This blog is aimed at professionals and learners who seek excellence and are tireless in learning more and more... Here you will find classroom management tips, teacher development issues, a myriad of class activities to enhance your lesson plan and useful vocabulary tips. Many thanks for your visit!!

domingo, 26 de fevereiro de 2012

English is a crazy language questionnaire!

What about starting your lesson with a discussion about the English language and its pecularities? The text on picture above is a nice way to show it!
After reading the text students could in pairs or groups talk about the following questions:

1) What do you like the most about English?
2) What is the most difficult thing to learn?
3) What's your favorite accent?
4) What is the most difficult word to spell?
5) What's your favorite word in English?
6) Why is learning English important to you?
7) Which example from the text above called your attention?
8) Besides coming to class, what else do you do to practice your English?
9) What are you particularly interested in learning about English this year?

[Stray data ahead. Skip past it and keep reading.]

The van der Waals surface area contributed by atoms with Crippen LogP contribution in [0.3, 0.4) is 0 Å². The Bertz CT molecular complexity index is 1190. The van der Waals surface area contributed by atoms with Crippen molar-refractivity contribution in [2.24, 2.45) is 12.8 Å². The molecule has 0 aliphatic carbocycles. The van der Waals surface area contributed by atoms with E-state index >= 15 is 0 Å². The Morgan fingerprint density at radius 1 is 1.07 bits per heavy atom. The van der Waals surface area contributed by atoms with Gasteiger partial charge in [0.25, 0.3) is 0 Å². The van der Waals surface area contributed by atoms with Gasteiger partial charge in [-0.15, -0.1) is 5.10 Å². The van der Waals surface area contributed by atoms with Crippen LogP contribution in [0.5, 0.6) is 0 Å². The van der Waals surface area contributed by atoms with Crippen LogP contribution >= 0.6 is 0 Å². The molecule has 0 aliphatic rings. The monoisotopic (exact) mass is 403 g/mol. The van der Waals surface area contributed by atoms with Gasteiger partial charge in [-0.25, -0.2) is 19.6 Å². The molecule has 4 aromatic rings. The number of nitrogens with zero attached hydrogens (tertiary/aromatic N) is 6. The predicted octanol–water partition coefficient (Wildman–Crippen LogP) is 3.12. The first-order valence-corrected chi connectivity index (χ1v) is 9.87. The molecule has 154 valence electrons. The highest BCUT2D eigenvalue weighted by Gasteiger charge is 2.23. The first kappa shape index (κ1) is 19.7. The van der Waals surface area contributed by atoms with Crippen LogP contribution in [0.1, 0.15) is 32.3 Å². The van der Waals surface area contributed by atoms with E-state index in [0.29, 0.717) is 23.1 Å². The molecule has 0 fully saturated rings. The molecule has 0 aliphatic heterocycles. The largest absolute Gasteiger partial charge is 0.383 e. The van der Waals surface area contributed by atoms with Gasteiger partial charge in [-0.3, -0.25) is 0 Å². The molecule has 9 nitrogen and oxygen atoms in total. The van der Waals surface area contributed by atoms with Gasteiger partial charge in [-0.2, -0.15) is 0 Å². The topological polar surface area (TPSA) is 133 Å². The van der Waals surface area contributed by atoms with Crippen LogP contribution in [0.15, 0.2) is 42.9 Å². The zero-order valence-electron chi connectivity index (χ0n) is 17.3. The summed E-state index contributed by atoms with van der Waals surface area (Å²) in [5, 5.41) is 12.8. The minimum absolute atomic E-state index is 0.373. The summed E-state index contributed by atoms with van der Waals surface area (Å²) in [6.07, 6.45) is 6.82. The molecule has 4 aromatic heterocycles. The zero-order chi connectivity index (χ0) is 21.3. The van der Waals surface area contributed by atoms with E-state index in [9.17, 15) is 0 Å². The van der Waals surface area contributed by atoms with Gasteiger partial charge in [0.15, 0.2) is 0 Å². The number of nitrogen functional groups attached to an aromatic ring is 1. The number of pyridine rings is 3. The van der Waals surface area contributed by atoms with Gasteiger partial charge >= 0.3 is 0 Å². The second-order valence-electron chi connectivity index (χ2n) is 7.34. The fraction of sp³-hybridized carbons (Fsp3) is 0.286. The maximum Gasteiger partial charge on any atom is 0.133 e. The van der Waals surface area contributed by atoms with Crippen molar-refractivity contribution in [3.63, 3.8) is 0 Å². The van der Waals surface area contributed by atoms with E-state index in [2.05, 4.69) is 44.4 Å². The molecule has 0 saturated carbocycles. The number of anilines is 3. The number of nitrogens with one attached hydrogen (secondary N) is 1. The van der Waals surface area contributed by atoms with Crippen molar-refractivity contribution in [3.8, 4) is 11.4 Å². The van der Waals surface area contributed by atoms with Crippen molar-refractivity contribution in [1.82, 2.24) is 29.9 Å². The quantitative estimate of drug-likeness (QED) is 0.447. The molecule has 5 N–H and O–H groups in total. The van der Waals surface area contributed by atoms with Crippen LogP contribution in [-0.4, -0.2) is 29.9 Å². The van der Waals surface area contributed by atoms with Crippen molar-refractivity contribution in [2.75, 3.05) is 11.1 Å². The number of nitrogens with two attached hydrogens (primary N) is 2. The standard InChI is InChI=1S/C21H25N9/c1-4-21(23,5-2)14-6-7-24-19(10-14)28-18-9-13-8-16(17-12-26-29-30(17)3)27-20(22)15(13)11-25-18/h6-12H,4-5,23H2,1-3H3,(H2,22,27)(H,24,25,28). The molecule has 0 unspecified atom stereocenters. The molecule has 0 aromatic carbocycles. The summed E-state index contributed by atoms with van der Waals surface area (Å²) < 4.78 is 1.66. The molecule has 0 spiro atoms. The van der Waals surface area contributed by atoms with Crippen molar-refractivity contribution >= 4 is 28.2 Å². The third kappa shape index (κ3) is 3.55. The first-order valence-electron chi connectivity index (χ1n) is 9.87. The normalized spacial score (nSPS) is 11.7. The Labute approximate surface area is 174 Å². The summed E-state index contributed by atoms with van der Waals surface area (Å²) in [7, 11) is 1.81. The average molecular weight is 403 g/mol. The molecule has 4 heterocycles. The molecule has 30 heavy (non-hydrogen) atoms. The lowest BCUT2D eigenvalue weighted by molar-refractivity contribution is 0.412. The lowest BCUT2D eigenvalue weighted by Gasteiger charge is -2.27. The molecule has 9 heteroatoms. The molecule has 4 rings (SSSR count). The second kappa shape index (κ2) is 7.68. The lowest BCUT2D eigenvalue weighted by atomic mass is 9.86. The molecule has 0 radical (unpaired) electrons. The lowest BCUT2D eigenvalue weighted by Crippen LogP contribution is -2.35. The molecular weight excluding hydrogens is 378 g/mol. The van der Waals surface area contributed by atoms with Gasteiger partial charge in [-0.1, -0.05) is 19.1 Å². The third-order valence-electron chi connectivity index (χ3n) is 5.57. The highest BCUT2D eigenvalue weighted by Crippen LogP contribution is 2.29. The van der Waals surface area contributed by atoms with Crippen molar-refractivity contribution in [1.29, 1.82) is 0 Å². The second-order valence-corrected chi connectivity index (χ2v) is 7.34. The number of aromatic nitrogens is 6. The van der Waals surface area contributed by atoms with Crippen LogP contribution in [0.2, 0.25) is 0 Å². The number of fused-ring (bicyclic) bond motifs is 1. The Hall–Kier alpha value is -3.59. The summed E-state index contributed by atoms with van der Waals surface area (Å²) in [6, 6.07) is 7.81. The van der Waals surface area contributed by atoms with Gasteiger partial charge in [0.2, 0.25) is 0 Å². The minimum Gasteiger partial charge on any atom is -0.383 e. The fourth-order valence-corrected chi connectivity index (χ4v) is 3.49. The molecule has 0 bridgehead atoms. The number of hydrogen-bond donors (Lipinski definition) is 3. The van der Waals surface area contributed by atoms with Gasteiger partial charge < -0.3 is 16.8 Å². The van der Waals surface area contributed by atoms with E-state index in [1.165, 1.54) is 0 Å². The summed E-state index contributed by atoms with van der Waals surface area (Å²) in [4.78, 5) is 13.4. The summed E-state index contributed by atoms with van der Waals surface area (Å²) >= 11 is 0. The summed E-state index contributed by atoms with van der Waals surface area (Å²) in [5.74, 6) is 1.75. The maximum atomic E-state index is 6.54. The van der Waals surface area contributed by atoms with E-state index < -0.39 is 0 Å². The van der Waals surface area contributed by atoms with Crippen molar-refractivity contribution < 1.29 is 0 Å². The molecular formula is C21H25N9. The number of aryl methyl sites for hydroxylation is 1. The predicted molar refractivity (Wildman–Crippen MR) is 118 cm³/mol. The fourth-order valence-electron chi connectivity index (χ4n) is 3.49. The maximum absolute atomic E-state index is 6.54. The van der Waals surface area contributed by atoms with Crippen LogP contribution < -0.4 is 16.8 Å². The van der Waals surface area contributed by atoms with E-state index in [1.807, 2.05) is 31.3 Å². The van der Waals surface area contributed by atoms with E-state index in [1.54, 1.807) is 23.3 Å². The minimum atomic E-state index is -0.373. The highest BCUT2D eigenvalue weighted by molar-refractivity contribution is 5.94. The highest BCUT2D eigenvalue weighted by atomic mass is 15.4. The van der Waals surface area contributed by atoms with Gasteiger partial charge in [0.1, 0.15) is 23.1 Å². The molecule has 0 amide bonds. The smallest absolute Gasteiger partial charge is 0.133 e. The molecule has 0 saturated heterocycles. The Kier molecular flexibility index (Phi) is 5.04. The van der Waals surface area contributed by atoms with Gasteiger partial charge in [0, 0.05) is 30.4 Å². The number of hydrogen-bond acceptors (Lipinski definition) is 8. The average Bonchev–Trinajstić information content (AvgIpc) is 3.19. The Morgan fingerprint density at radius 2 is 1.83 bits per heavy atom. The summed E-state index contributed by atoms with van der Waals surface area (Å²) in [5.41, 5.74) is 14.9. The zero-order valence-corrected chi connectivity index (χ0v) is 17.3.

10) What advice would you give for someone who is starting to learn English?

quarta-feira, 22 de fevereiro de 2012

Conundrums to warm up or wrap up your lessons!


What is it?
 A conundrum is a puzzling question or problem in which the person trying to solve the problem may need to ask questions to gain the information needed to solve it. Conundrum sample: John and Mary are dead. They are lying in a puddle of water on the ground and they are surrounded by broken glass. How did they die? Answer: they are goldfish and their acquarium has been pushed. 

Why using this activity in your lesson?
To start or end the lesson on a lighter note. This activity takes from 5 to 8 minutes and students will be engaged and motivated to find the solution for the puzzle. Also, this activity provides context and purpose to use vocabulary and grammar structures as a means to solve the puzzle and not as an end to practice specific language.

What levels?  Intermediate and up. Students should be able to make questions in different verb tenses.

What are the materials needed?  The conundrum provided by the teacher.

How to do it? In the 5 first or last minutes of the lesson, the teacher asks a students to get a piece of paper with a conundrum printed on it. Teacher can establish if students can ask information questions or only yes/no questions. With lower levels, the teacher can write words as hints to help students make the questions. It can be played individually or in groups.

Where can I find more conundrum samples?

Special thanks to Cátia Thonnigs and Vivian Magalhães for this great tip at Southern Cone Tesol Convention in  Curitiba, 2011. Workshop: From Homemade to online games: teaching and entertaining your students.

domingo, 12 de fevereiro de 2012

Activities to wrap/ warm up your lesson